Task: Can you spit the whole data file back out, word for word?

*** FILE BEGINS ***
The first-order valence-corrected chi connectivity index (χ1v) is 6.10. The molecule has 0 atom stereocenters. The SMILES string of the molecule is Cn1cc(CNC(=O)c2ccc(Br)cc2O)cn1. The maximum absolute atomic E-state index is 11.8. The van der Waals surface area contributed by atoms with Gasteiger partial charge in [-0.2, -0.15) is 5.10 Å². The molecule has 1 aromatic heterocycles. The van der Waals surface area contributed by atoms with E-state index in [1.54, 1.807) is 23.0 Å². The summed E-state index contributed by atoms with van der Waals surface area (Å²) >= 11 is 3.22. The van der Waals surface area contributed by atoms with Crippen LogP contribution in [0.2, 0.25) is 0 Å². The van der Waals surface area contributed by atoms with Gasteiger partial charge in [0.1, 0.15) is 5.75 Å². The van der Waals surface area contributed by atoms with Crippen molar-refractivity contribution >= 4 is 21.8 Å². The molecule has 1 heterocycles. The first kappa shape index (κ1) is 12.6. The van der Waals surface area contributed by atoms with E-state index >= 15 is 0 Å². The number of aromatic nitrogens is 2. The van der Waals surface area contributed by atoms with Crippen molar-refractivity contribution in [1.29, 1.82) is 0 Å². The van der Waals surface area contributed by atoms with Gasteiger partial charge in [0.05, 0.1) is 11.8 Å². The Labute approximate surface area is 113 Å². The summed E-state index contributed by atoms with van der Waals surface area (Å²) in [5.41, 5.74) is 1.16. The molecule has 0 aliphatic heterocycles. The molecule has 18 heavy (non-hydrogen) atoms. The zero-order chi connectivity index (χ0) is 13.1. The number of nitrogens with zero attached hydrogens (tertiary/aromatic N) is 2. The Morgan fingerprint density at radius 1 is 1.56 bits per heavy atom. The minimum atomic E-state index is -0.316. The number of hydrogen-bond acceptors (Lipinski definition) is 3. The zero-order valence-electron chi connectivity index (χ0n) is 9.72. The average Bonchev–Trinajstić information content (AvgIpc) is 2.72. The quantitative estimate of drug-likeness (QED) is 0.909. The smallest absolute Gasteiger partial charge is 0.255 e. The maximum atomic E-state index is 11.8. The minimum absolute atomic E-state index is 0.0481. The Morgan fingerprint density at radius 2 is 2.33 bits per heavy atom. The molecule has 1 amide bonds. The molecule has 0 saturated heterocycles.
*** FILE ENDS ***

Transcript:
The first-order valence-corrected chi connectivity index (χ1v) is 6.10. The molecule has 0 atom stereocenters. The SMILES string of the molecule is Cn1cc(CNC(=O)c2ccc(Br)cc2O)cn1. The maximum absolute atomic E-state index is 11.8. The van der Waals surface area contributed by atoms with Gasteiger partial charge in [-0.2, -0.15) is 5.10 Å². The molecule has 1 aromatic heterocycles. The van der Waals surface area contributed by atoms with E-state index in [1.54, 1.807) is 23.0 Å². The summed E-state index contributed by atoms with van der Waals surface area (Å²) >= 11 is 3.22. The van der Waals surface area contributed by atoms with Crippen LogP contribution in [0.2, 0.25) is 0 Å². The van der Waals surface area contributed by atoms with Gasteiger partial charge in [0.1, 0.15) is 5.75 Å². The van der Waals surface area contributed by atoms with Crippen molar-refractivity contribution >= 4 is 21.8 Å². The molecule has 1 heterocycles. The first kappa shape index (κ1) is 12.6. The van der Waals surface area contributed by atoms with E-state index >= 15 is 0 Å². The number of aromatic nitrogens is 2. The van der Waals surface area contributed by atoms with Crippen molar-refractivity contribution in [1.29, 1.82) is 0 Å². The van der Waals surface area contributed by atoms with Gasteiger partial charge in [0.05, 0.1) is 11.8 Å². The Labute approximate surface area is 113 Å². The summed E-state index contributed by atoms with van der Waals surface area (Å²) in [5.41, 5.74) is 1.16. The molecule has 0 aliphatic heterocycles. The molecule has 18 heavy (non-hydrogen) atoms. The zero-order chi connectivity index (χ0) is 13.1. The number of nitrogens with zero attached hydrogens (tertiary/aromatic N) is 2. The Morgan fingerprint density at radius 1 is 1.56 bits per heavy atom. The minimum atomic E-state index is -0.316. The number of hydrogen-bond acceptors (Lipinski definition) is 3. The zero-order valence-electron chi connectivity index (χ0n) is 9.72. The average Bonchev–Trinajstić information content (AvgIpc) is 2.72. The quantitative estimate of drug-likeness (QED) is 0.909. The smallest absolute Gasteiger partial charge is 0.255 e. The maximum atomic E-state index is 11.8. The minimum absolute atomic E-state index is 0.0481. The Morgan fingerprint density at radius 2 is 2.33 bits per heavy atom. The molecule has 1 amide bonds. The molecule has 0 saturated heterocycles.